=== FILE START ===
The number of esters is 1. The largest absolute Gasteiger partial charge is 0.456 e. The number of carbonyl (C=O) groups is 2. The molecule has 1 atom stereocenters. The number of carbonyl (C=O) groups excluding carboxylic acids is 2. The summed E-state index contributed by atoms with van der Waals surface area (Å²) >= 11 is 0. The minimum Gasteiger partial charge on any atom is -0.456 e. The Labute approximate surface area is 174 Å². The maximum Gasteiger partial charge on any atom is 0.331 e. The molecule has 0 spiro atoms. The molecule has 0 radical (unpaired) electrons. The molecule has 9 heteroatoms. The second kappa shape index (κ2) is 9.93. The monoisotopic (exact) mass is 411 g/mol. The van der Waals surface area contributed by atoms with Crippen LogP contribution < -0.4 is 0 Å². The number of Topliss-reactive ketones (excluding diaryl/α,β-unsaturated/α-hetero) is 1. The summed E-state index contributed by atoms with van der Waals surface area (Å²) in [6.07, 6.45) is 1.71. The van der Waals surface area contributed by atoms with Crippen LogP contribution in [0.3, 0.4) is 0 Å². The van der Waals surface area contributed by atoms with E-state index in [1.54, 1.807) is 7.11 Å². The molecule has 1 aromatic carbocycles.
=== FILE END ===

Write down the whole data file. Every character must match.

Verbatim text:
The number of esters is 1. The largest absolute Gasteiger partial charge is 0.456 e. The number of carbonyl (C=O) groups is 2. The molecule has 1 atom stereocenters. The number of carbonyl (C=O) groups excluding carboxylic acids is 2. The summed E-state index contributed by atoms with van der Waals surface area (Å²) >= 11 is 0. The minimum Gasteiger partial charge on any atom is -0.456 e. The Labute approximate surface area is 174 Å². The maximum Gasteiger partial charge on any atom is 0.331 e. The molecule has 0 spiro atoms. The molecule has 0 radical (unpaired) electrons. The molecule has 9 heteroatoms. The second kappa shape index (κ2) is 9.93. The monoisotopic (exact) mass is 411 g/mol. The van der Waals surface area contributed by atoms with Crippen LogP contribution < -0.4 is 0 Å². The number of Topliss-reactive ketones (excluding diaryl/α,β-unsaturated/α-hetero) is 1. The summed E-state index contributed by atoms with van der Waals surface area (Å²) in [6.07, 6.45) is 1.71. The van der Waals surface area contributed by atoms with Crippen LogP contribution in [0.3, 0.4) is 0 Å². The van der Waals surface area contributed by atoms with E-state index in [1.54, 1.807) is 7.11 Å². The molecule has 1 aromatic carbocycles.